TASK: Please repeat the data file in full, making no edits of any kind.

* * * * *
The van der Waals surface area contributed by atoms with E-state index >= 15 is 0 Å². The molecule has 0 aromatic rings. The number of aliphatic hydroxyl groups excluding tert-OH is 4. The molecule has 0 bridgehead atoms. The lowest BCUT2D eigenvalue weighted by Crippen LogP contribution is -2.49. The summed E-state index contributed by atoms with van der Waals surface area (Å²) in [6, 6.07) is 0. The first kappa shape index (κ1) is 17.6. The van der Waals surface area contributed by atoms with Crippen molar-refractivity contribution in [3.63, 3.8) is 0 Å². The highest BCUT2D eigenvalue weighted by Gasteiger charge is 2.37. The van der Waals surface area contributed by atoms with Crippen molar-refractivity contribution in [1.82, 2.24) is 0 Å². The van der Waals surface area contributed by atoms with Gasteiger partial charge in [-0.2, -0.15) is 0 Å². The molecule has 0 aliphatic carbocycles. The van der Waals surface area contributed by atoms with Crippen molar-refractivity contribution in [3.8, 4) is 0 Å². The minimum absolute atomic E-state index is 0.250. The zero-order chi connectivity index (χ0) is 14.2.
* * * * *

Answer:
The van der Waals surface area contributed by atoms with E-state index >= 15 is 0 Å². The molecule has 0 aromatic rings. The number of aliphatic hydroxyl groups excluding tert-OH is 4. The molecule has 0 bridgehead atoms. The lowest BCUT2D eigenvalue weighted by Crippen LogP contribution is -2.49. The summed E-state index contributed by atoms with van der Waals surface area (Å²) in [6, 6.07) is 0. The first kappa shape index (κ1) is 17.6. The van der Waals surface area contributed by atoms with Crippen molar-refractivity contribution in [3.63, 3.8) is 0 Å². The highest BCUT2D eigenvalue weighted by Gasteiger charge is 2.37. The van der Waals surface area contributed by atoms with Crippen molar-refractivity contribution in [1.82, 2.24) is 0 Å². The van der Waals surface area contributed by atoms with Gasteiger partial charge in [-0.2, -0.15) is 0 Å². The molecule has 0 aliphatic carbocycles. The van der Waals surface area contributed by atoms with Crippen molar-refractivity contribution in [3.8, 4) is 0 Å². The minimum absolute atomic E-state index is 0.250. The zero-order chi connectivity index (χ0) is 14.2.